I am worried that I don’t feel different today.
It seems like I should be more relaxed and content. I got to spend a long weekend with my son and my new daughter-in-law. They drove over 6 hours to be here for the Memorial Day holiday. And we hosted a bonfire on Saturday with several family members from the surrounding area joining us.
We grilled, made smores, and then at dusk, had fireworks.
My brother and I played corn hole and I squeaked out a win. The weather was comfortable, and the bugs behaved themselves. Overall, it was a great evening. And even though I had to work Sunday, we found the time that night to play games and visit. Monday, we visited a local historical site before the kids left to drive home.
And so here I am again, doing the same thing in the same way and getting the same results.
I must be missing something. The residual spray from the weekend should still be washing over me, giving me a sense of calm. Or perhaps some leftover joy. Joy would be nice. I see so little joy these days.
Joy and I used to be on a first-name basis, but not recently.
Joy and I have lost touch. You know, it’s like the friend who moves away saying, “we’ll write, you will come to see me and I, you.” And even though the long-distance friendship starts with the best of intentions, I have only had it stick once. And this “sticking” took over 15 years to take hold.
So, I see joy occasionally, and it sometimes brings its cousin happiness.
Suddenly, I am reminded of the change triangle. The question becomes, “where am I on the change triangle?” What am I feeling and then what am I avoiding?
When I am visiting with joy, I have dropped to the bottom of the triangle and am one step from my authentic self. Being in an openhearted state, I am allowed to be calm, curious, connected, compassionate, confident, courageous, and clear.
Being with joy, I am experiencing a core emotion.
The core emotions based on the change triangle are fear, anger, grief, excitement, disgust, and sexual excitement. Spending time with joy and excitement is not a daily event for me. In fact, I can go days or weeks without seeing either one. But this past weekend, I got to spend time with both.
More often, I am at the top of the triangle over on the corner of the defense.
I invest much of my daily energy in avoiding feelings or even being aware of feelings. This is very exhausting, but it keeps me from “getting to the bottom” of what is really going on.
Conversely, I am not spending much time with fear, anger, or grief these days.
But once again, that is because I am spending my time in the defensive section of the triangle. Having pushed away my therapist who was able to help me see exactly where I am on the triangle, I am applying what I remember of his teachings.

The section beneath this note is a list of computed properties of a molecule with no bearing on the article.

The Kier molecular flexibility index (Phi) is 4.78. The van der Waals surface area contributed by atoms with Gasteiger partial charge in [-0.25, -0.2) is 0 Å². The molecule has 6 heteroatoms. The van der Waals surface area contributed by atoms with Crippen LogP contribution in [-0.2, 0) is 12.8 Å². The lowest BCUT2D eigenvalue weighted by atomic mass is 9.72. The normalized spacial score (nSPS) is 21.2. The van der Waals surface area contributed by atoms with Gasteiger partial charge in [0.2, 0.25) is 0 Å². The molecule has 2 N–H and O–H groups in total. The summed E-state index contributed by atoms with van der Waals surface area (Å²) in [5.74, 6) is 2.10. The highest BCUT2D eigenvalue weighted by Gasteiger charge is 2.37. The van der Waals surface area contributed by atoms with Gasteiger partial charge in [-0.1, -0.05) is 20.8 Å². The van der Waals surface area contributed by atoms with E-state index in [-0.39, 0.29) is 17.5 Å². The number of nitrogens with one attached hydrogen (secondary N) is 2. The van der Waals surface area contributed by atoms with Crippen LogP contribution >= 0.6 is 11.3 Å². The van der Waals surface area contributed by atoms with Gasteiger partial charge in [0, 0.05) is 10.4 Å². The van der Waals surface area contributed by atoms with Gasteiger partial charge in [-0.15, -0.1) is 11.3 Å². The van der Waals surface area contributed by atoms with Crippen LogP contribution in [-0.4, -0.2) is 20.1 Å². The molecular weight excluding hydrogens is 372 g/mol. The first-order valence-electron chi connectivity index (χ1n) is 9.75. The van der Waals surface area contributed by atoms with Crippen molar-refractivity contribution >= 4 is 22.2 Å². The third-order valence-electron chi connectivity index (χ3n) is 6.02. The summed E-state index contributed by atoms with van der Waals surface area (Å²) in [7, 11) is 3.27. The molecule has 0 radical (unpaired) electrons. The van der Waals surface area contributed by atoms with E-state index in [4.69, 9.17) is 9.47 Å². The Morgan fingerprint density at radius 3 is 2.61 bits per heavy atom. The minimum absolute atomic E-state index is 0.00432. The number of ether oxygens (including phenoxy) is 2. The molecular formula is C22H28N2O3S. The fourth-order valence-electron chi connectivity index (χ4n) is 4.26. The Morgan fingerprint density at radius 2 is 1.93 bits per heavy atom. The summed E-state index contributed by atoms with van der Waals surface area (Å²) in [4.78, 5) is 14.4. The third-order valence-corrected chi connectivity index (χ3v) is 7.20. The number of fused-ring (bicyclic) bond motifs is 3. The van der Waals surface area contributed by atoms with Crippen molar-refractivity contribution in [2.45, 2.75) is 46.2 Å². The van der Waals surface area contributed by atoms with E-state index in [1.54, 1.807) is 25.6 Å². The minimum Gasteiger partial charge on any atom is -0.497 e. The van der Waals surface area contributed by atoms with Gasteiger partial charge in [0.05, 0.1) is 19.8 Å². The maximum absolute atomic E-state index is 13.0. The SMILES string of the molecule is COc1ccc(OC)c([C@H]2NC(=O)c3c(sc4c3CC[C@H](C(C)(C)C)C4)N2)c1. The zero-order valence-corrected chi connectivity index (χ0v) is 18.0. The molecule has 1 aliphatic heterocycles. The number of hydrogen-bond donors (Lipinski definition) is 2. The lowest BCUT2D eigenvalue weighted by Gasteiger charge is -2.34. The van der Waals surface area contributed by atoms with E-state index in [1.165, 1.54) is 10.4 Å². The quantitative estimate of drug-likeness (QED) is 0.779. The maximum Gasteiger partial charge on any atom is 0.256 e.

In my eyes, it looks like I pushed him away as a defense against experiencing core emotions.
And I did more than push him away, I just stopped returning his emails after blowing off an evening Zoom session. Is ghosting still a thing? And knowing I did that to anyone who gets too close puts me over on the top right of the triangle.
Now I am feeling guilty for my actions, for distancing myself from anyone who depression feels is getting too close.
I had a feeling my depression was in there somewhere, just waiting for the chance to insert itself between me and my core emotions. My depression lives exclusively on the top of the triangle. It is the expert in defenses. Avoidance could be its middle name. And then there are the big three inhibitory emotions, anxiety, shame, and guilt.
Depression could author a book filled with all the ways it has had me experience inhibitory emotions.
You see, my depression never specifically tells me to do something, or that something is not good for me. My depression plants seeds and makes hints and suggestions. In the end, its goal is to make whatever it is working on seem like it’s my idea. If I don’t buy into the plan, it will never succeed. Depression is smart enough to realize that it must work behind the scenes to achieve its goal.
Dragging me into the abyss is often the goal of my depression, putting me back in the top left corner of the triangle.
From there, I am focused on avoiding anything even mildly associated with feelings. It gets me up against the wall, where nothing penetrates it. There are no emotions, no light at the end of the tunnel, and no discernable way forward. Just me, myself, and I. And while I know my depression is there too, it never actually shows itself.
But my depression’s actions give it away.
Depression will be with me until I finally take steps away from the defensive part of the change triangle. When things start to break free, depression takes its cue and retreats also. This is convenient because depression then doesn’t have to pay the bill or stick around to help clean up the mess it made of my life.
So once again, the holiday is over, and I am starting from the top left corner of the change triangle.
Well, I have been here before and I know the usual occupants. I will take my shoes off and stay awhile. Something will get me moving towards core emotions again.